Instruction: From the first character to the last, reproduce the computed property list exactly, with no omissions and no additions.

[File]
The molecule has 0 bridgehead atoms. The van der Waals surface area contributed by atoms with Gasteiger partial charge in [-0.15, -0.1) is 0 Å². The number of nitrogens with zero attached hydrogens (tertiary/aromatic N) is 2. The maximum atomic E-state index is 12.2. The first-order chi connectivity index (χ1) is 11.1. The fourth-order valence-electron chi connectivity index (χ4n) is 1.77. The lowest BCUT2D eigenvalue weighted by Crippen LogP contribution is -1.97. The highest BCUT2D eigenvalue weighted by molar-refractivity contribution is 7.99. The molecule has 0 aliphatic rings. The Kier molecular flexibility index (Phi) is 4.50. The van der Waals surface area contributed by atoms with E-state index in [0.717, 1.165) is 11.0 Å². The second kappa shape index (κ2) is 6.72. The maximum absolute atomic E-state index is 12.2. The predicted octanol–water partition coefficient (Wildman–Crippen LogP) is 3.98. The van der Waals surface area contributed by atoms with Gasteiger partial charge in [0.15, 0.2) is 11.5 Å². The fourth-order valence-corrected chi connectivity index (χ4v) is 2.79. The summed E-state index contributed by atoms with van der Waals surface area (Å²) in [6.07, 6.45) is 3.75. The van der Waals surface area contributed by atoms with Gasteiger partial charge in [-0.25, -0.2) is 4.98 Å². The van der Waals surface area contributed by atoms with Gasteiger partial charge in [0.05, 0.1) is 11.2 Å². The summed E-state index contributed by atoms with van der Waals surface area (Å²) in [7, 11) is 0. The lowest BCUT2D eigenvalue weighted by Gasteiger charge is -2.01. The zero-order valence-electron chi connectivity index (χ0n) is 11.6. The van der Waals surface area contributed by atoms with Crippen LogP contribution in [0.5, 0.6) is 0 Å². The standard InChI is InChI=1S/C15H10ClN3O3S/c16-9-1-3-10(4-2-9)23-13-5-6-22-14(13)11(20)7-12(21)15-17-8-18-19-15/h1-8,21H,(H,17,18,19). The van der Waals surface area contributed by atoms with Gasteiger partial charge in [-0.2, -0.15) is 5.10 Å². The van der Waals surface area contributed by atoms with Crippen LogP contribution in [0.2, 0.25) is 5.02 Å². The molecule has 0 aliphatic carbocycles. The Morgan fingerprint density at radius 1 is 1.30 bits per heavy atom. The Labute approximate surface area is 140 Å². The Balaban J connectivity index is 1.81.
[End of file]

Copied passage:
The molecule has 0 bridgehead atoms. The van der Waals surface area contributed by atoms with Gasteiger partial charge in [-0.15, -0.1) is 0 Å². The number of nitrogens with zero attached hydrogens (tertiary/aromatic N) is 2. The maximum atomic E-state index is 12.2. The first-order chi connectivity index (χ1) is 11.1. The fourth-order valence-electron chi connectivity index (χ4n) is 1.77. The lowest BCUT2D eigenvalue weighted by Crippen LogP contribution is -1.97. The highest BCUT2D eigenvalue weighted by molar-refractivity contribution is 7.99. The molecule has 0 aliphatic rings. The Kier molecular flexibility index (Phi) is 4.50. The van der Waals surface area contributed by atoms with E-state index in [0.717, 1.165) is 11.0 Å². The second kappa shape index (κ2) is 6.72. The maximum absolute atomic E-state index is 12.2. The predicted octanol–water partition coefficient (Wildman–Crippen LogP) is 3.98. The van der Waals surface area contributed by atoms with Gasteiger partial charge in [0.15, 0.2) is 11.5 Å². The fourth-order valence-corrected chi connectivity index (χ4v) is 2.79. The summed E-state index contributed by atoms with van der Waals surface area (Å²) in [6.07, 6.45) is 3.75. The van der Waals surface area contributed by atoms with Gasteiger partial charge in [-0.25, -0.2) is 4.98 Å². The van der Waals surface area contributed by atoms with Gasteiger partial charge in [0.05, 0.1) is 11.2 Å². The summed E-state index contributed by atoms with van der Waals surface area (Å²) in [7, 11) is 0. The lowest BCUT2D eigenvalue weighted by Gasteiger charge is -2.01. The zero-order valence-electron chi connectivity index (χ0n) is 11.6. The van der Waals surface area contributed by atoms with Crippen LogP contribution in [0.5, 0.6) is 0 Å². The standard InChI is InChI=1S/C15H10ClN3O3S/c16-9-1-3-10(4-2-9)23-13-5-6-22-14(13)11(20)7-12(21)15-17-8-18-19-15/h1-8,21H,(H,17,18,19). The van der Waals surface area contributed by atoms with Gasteiger partial charge in [-0.2, -0.15) is 5.10 Å². The van der Waals surface area contributed by atoms with Crippen LogP contribution in [0.2, 0.25) is 5.02 Å². The molecule has 0 aliphatic carbocycles. The Morgan fingerprint density at radius 1 is 1.30 bits per heavy atom. The Labute approximate surface area is 140 Å². The Balaban J connectivity index is 1.81.